* Says QE would be "rife with problems"
* Sees German economy cooling, risks from euro crisis
(Adds Dombret quotes, background)
FRANKFURT, Oct 8 (Reuters) - Germany's Bundesbank on Mondayrejected calls from the International Monetary Fund for the ECBto consider tackling the euro zone crisis with a policy of"quantitative easing" - effectively, printing money.
The IMF called for the European Central Bank to considerquantitative easing, or QE, in a report issued in June, and haspushed the idea again since.
Speaking ahead of the IMF's annual meeting, held later thisweek in Tokyo, Bundesbank board member Andreas Dombret restatedthe German national central bank's view that euro zone countriesmust tackle the bloc's debt crisis by pursuing reforms.
"In this context, the Bundesbank sees explicit suggestionsby the IMF critically," Dombret said in a statement.
"The calls by the IMF that there should be monetary easingby quantitative easing are rife with problems as theyredistribute insolvency risks and are close to monetaryfinancing of governments." The ECB itself has said consistentlythat financing of governments is prohibited by its rules.
The Bundesbank, the biggest of the 17 euro zone nationalcentral banks that are stakeholders in the ECB, has also opposedthe ECB's new bond-buying programme - dubbed "Outright MonetaryTransactions", or OMT.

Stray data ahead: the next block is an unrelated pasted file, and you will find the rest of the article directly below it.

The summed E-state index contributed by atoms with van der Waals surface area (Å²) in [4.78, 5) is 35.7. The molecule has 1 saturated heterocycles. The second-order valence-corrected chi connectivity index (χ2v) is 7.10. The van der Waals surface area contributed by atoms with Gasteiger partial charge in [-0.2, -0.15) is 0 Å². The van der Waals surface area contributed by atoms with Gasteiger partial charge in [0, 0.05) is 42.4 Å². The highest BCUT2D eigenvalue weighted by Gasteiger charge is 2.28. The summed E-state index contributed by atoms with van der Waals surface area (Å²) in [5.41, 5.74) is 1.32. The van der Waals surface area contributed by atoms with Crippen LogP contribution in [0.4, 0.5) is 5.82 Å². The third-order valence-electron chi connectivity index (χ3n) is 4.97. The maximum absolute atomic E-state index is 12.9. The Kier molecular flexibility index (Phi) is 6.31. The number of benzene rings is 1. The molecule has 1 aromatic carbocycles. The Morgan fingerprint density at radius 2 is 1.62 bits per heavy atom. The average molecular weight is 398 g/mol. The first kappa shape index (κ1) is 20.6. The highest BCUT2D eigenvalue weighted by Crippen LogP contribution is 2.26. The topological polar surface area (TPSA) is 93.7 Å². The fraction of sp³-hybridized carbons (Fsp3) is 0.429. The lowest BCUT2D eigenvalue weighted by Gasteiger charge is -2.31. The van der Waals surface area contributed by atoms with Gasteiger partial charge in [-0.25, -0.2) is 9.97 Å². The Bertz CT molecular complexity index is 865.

"The Bundesbank is critical of the IMF's repeated policyrecommendations that often over-emphasise the responsibility ofmonetary policy in solving the current economic policychallenges," Dombret said.
Bundesbank President Jens Weidmann, who sits on the ECB'spolicymaking Governing Council, said separately that part of thesuccess of central banks is that they recognise their limitsinstead of embarking on too many tasks during a crisis.
Turning to the German economy, Dombret saw a further coolingof activity this year.
"Furthermore, there are increasing risks for 2013," he saidin the statement.
"In particular, a continuation or intensification of thecrisis situation in the euro area could increase the loss inconfidence and have an increasing impact on the domestic economyand the labour market."
(Reporting by Sakari Suoninen; Writing by Paul Carrel; Editingby Catherine Evans)